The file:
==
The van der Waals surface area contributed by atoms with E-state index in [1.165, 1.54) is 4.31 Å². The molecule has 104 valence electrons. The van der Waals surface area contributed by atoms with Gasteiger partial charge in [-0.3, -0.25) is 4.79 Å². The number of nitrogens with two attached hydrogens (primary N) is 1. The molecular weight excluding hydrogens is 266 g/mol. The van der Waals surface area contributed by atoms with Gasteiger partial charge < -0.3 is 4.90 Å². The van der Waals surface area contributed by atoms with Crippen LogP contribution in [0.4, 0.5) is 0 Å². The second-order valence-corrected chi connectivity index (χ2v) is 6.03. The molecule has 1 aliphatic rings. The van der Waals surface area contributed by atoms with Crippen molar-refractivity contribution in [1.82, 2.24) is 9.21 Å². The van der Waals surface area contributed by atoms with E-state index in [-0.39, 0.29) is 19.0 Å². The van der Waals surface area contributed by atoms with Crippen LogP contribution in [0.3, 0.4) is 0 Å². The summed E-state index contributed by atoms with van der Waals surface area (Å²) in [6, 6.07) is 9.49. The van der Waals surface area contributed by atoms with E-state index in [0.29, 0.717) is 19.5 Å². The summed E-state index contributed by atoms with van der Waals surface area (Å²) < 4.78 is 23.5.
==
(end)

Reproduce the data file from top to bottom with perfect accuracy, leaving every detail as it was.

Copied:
The van der Waals surface area contributed by atoms with E-state index in [1.165, 1.54) is 4.31 Å². The molecule has 104 valence electrons. The van der Waals surface area contributed by atoms with Gasteiger partial charge in [-0.3, -0.25) is 4.79 Å². The number of nitrogens with two attached hydrogens (primary N) is 1. The molecular weight excluding hydrogens is 266 g/mol. The van der Waals surface area contributed by atoms with Gasteiger partial charge < -0.3 is 4.90 Å². The van der Waals surface area contributed by atoms with Crippen LogP contribution in [0.4, 0.5) is 0 Å². The second-order valence-corrected chi connectivity index (χ2v) is 6.03. The molecule has 1 aliphatic rings. The van der Waals surface area contributed by atoms with Crippen molar-refractivity contribution in [1.82, 2.24) is 9.21 Å². The van der Waals surface area contributed by atoms with E-state index in [-0.39, 0.29) is 19.0 Å². The van der Waals surface area contributed by atoms with Crippen LogP contribution in [0.3, 0.4) is 0 Å². The summed E-state index contributed by atoms with van der Waals surface area (Å²) in [6, 6.07) is 9.49. The van der Waals surface area contributed by atoms with E-state index in [0.29, 0.717) is 19.5 Å². The summed E-state index contributed by atoms with van der Waals surface area (Å²) < 4.78 is 23.5.